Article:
Diagnostic imaging

WHO Goals

Given the diversity of medical imaging equipment, it is important to ensure maximum quality control. Furthermore, in order to deliver effective service, educated and trained staff should be available not only to provide the imaging service but also to maintain the equipment. Moreover, a patient-centred approach is warranted, wherein procedures are explained to patients and/or caregivers, and their questions addressed in a due manner. According to the WHO priorities, equity in public health depends on access to essential, high-quality and affordable medical technologies. Improving access to medical products is central to the achievement of Universal Health Coverage. The WHO will continue to improve access to safe, quality, affordable and effective technologies and medicines. The WHO will support innovation for affordable health technologies, local production, and national regulatory authorities.

Furthermore, WHO work promotes Output 4.3.1: Countries enabled to develop or update, implement, monitor and evaluate national policies on better access to health technologies; and to strengthen evidence-based selection and rational use of health technologies. Diagnostic imaging equipment falls within this purview.

As part of a global response to markedly increasing global use of ionizing radiation for medical imaging in recent decades, the Bonn-Call-for-Action Conference was convened in December 2012. It was organized by the International Atomic Energy Agency (IAEA) and co-sponsored by the World Health Organization (WHO) with the theme Radiation Protection in Medicine: Setting the Scene for the Next Decade. 536 participants and observers from 77 countries and 16 organizations partook, and an important outcome was identification of responsibilities and a proposal for priorities for stakeholders regarding radiation protection in medicine for the next decade.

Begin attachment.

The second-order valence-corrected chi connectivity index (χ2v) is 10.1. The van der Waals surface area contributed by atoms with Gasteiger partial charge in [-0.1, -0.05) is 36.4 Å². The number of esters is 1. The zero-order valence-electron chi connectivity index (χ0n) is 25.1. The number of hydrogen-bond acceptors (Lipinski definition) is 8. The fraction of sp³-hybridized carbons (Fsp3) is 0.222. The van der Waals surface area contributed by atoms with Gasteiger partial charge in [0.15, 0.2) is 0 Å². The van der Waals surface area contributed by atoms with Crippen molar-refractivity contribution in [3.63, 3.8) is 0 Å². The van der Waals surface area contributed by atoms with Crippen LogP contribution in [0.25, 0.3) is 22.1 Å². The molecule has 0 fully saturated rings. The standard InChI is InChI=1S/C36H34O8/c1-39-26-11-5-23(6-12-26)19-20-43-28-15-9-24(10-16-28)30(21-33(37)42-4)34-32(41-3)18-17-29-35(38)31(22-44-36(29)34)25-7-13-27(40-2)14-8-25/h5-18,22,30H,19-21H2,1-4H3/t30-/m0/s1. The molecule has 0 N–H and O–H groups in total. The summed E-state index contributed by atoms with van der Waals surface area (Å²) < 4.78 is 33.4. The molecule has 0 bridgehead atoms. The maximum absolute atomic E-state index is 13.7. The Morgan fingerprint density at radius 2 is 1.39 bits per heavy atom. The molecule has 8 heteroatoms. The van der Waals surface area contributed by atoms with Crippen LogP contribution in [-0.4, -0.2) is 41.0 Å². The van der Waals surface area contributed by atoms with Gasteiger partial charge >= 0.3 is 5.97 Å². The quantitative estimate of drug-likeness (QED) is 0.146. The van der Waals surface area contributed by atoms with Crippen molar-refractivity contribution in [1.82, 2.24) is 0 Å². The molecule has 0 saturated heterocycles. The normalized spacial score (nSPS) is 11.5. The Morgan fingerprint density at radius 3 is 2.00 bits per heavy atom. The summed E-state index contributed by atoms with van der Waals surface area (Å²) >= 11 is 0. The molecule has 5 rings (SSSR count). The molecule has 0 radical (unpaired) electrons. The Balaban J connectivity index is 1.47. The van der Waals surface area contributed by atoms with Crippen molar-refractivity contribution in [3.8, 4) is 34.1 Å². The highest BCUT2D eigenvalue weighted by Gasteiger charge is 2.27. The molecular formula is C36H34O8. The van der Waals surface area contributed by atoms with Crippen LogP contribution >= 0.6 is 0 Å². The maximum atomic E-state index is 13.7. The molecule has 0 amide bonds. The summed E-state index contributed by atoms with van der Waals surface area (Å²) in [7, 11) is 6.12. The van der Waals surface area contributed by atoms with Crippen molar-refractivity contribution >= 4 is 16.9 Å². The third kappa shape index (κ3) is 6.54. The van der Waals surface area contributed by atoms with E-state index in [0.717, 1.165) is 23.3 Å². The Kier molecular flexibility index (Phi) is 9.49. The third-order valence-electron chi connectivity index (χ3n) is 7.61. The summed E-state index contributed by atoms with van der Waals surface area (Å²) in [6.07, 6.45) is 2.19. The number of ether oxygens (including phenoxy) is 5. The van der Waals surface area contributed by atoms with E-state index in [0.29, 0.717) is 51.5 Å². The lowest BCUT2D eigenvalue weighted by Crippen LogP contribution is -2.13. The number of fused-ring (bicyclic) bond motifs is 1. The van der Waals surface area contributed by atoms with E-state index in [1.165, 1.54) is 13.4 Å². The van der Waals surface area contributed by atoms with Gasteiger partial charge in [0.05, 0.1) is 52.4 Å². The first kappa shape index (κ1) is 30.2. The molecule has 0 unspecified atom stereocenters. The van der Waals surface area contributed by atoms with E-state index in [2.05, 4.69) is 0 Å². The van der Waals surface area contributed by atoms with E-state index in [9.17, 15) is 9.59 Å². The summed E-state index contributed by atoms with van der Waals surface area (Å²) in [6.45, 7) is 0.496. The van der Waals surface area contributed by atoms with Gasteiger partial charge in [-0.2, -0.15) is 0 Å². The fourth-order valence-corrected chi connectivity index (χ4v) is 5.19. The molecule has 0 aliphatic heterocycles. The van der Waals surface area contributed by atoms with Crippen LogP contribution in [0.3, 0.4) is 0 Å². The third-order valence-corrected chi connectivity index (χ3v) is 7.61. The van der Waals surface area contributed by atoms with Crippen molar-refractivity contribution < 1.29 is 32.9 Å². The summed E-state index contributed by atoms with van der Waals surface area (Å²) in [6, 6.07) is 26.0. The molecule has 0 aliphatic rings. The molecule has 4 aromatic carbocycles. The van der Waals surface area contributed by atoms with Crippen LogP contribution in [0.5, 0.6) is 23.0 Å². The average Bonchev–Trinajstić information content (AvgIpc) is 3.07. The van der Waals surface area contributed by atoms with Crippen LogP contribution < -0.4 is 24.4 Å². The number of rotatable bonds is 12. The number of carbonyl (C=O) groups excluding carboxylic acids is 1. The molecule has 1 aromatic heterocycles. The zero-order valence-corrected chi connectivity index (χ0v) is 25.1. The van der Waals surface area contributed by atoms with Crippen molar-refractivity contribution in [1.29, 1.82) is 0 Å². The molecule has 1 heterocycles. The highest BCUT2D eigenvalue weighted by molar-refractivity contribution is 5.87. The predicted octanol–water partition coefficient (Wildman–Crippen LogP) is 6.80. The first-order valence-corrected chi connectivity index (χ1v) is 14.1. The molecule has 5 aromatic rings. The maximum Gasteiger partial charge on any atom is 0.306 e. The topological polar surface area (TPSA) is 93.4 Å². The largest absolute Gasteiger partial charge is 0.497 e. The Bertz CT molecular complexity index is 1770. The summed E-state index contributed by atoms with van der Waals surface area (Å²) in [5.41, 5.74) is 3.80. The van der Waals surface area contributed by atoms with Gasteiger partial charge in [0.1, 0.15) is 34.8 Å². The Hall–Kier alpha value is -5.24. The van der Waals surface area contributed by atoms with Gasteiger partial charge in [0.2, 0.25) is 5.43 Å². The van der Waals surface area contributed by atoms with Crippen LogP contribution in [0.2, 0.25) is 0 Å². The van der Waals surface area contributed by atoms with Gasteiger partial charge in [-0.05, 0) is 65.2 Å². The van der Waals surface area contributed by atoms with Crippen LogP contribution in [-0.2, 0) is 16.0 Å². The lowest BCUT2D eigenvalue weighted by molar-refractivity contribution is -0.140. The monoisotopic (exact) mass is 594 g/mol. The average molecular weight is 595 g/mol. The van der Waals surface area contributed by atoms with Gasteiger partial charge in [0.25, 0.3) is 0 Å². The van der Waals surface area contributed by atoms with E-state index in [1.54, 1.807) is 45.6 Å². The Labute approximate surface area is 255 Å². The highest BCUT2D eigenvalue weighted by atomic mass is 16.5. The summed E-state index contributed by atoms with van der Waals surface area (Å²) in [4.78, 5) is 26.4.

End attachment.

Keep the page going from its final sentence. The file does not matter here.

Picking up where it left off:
The resultant Bonn Call-for-Action highlights 10 main actions which have spawned many subset global initiatives:

  • Enhance the implementation of the principle of justification
  • Enhance the implementation of the principle of optimization of protection and safety
  • Strengthen manufacturers role in contributing to the overall safety regime
  • Strengthen radiation protection education and training of health professionals
  • Shape and promote a strategic research agenda for radiation protection in medicine
  • Increase availability of improved global information on medical exposures and occupational exposures in medicine
  • Improve prevention of medical radiation incidents and accidents
  • Strengthen radiation safety culture in health care
  • Foster an improved radiation benefit-risk-dialogue
  • Strengthen the implementation of safety requirements globally

Medical imaging services should be developed as an integral part of national health care systems and be tailored according to country, region, or area needs and socioeconomic considerations.